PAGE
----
Monday, July 8, 2013

DIY Music Business

Here's a bit of an online course in how to make a living as a DIY musician, without the aid of the music industry.  For more on how to do this, or other aspects of the trade such as songwriting or playing the guitar, I also offer lessons, workshops and talks.  I also have a booklet on the subject published by PM Press in 2008 which has lots more good tips in it, called Sing For Your Supper.

Overview

There are three things you need to have going on in the first place in order to have a chance at making a living as a musician.  You need to be a great songwriter, a great performer, and a great businessperson.  I'll touch on all of those things in here, but I'll mainly focus on the most mysterious part of that, the business angle.


The Music Industry That Was

The conventional music industry may, for a brief time, have worked well for quite a few musicians and bands and such, but it's almost completely moribund at this point.  The first thing you need to do is give up on it.


Embracing "Free"

The first key to success as a DIY musician is giving away your music online.  This is how you get an audience.  This is how you find people who want to come to your shows -- and organize them!  And fund your future CD projects, etc.


How To Give It Away

You want to use different platforms for giving away your music -- and you can also sell it online as well, and of course in physical form, like CDs, too.  You want to give lots of music away for anonymous download on sites like Soundcloud and Soundclick, but also give it away through setups that require people to give you their email in order to download stuff.  Using sites like Bandcamp to sell music is also good.  Through sites like CD Baby you can easily get all kinds of digital distribution, both free and paid, and it's all good for you as a DIY musician who does not get commercial airplay and probably never will.  This is your airplay -- embrace it!




Using Your Email List

You need to have a good email list, which you can set up with an account with a service like Listbaby or others.  You need to have it divided geographically, and target people geographically and through other means so that you are really communicating with people about stuff that's relevant to them.



Crowdsourcing Your Gigs

There's no other way to do it.  It would be nice if you could get a big crowd from your email list or from venues promoting events happening in them, but it doesn't work like that.  You need volunteers in each town to head up organizing a gig for you, otherwise you can pretty much guarantee it won't work.  Network effectively with your fans, and you can make it work.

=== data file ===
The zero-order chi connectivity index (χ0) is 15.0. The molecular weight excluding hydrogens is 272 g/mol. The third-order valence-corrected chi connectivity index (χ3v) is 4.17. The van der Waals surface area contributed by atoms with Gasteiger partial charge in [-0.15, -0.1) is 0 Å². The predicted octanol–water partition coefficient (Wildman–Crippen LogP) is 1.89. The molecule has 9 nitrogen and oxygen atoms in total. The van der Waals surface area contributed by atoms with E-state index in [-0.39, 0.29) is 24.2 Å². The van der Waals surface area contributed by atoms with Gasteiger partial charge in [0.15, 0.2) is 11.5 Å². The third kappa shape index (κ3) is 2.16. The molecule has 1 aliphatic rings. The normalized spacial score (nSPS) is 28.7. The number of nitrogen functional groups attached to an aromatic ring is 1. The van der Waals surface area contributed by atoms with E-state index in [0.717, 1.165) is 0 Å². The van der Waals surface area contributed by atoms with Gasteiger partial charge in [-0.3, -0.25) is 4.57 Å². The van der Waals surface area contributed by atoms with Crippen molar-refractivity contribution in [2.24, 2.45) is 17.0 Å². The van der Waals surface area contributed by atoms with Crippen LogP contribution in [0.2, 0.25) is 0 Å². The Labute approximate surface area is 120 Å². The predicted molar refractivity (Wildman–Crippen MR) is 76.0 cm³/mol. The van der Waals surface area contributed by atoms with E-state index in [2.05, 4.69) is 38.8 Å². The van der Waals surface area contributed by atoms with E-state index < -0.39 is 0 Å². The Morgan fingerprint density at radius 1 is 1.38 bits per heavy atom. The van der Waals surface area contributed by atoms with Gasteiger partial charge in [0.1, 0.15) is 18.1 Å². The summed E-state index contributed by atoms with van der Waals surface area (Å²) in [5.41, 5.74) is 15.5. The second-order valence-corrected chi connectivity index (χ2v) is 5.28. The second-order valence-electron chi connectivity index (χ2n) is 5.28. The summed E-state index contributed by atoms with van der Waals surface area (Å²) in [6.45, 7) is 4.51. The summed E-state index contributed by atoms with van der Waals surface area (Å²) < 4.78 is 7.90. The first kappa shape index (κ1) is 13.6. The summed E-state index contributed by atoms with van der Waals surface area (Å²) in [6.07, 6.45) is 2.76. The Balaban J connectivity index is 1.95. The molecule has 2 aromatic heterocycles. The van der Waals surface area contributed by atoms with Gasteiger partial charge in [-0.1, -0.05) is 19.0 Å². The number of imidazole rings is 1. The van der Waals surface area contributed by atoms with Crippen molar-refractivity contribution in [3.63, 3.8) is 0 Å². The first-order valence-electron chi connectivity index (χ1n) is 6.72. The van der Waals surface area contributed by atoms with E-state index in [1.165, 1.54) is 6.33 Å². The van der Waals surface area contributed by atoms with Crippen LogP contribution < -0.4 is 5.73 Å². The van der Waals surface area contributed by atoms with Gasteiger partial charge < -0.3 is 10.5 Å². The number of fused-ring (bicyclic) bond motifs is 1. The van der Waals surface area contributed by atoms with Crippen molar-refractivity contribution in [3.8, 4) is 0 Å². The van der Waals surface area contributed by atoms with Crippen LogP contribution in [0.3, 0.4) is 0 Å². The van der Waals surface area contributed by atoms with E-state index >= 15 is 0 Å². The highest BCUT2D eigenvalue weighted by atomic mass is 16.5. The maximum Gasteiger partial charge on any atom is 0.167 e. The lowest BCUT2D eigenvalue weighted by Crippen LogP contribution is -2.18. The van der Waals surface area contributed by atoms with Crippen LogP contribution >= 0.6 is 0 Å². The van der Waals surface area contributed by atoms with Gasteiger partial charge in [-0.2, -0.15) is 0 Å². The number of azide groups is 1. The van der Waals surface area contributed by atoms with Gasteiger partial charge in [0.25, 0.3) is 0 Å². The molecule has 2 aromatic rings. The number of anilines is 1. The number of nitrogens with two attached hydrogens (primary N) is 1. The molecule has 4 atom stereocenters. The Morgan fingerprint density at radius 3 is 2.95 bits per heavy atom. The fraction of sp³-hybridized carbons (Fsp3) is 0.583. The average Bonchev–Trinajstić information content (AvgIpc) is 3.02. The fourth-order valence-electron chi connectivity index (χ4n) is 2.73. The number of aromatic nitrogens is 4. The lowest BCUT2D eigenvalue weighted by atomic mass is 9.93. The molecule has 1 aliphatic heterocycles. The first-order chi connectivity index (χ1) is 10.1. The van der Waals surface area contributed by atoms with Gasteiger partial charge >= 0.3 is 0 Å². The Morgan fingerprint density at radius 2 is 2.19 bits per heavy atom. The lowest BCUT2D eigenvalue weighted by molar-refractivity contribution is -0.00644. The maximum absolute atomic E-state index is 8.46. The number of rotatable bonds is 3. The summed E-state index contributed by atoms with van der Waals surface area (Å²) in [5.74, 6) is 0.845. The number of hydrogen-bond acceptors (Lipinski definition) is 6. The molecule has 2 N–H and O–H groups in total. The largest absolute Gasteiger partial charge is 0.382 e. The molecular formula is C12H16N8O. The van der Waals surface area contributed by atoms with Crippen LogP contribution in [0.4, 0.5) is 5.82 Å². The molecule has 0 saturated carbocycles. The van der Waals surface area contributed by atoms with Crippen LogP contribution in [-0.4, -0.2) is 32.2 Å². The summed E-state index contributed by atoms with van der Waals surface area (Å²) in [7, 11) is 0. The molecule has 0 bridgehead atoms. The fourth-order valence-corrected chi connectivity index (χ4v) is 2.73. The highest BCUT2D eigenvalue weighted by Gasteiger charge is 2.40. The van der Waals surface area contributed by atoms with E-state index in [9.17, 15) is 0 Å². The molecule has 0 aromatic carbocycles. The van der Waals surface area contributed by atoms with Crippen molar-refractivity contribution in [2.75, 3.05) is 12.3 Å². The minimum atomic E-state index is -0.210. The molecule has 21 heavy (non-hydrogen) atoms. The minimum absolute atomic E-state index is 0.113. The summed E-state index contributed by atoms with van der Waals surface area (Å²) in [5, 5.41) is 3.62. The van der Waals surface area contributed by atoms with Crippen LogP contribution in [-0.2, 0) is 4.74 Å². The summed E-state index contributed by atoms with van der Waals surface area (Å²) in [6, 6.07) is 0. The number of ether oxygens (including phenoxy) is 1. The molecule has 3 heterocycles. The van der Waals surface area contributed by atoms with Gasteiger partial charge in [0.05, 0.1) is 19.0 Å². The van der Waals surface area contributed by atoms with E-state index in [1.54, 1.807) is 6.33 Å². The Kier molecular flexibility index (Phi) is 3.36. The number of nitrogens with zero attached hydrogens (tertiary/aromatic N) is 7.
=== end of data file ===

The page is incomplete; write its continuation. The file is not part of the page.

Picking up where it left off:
How To Organize A Gig

Once you have people in different towns lined up to organize gigs for you, you need to be able to explain to them how to do it.  Here's what I have on my website to help people with this.  And below are more thoughts on the subject.


How To Tour

Once you're ready to do a tour, you have to remember that even if you manage to make a living as a DIY musician, it's going to be a marginal existence at best, and you need to be good at cutting corners without losing your mind in the process.


Crossing Borders

There are a lot of countries in the world where most people speak fluent English.  The main trick is getting in to them, either legally or not.


Web Presence

You have to have a good website that's mobile-friendly.  You need to have a presence on Facebook and Twitter and post interesting new content regularly, and listing your upcoming gigs on Songkick definitely won't hurt, either.


Crowdsourcing CDs and More

The thing that your fans are most willing to shell out their hard-earned money for are recording projects.  You can use Kickstarter and other services to do this.  Giving people the option of subscribing to you is another good crowdsourcing idea.



(Not) Touring With A Band

If you want to pay the rent as a performing musician, you can pretty much forget about forming a band.  You need to be self-sufficient, as a performer, and as a sole proprietorship.




Songwriting and Performing

Fairly obviously, all of the business advice in the world is useless if you're not a spellbindingly good performer.  You gotta do more than strum that instrument.  You gotta memorize your lyrics.  You gotta know how to tell a story to introduce a song, not explain what the song is about before you sing it.  You gotta be able to tell a story in your songs, and not try to tell more than one story at a time.  And the rhymes all have to be perfect.


Following the entire recipe herein is certainly no guarantee of success, but I'm convinced that if you do diligently follow the recipe, you at least have a fighting chance!  Good luck!  There's lots of room in the world for more of us...

1 comment:

adson stone said...
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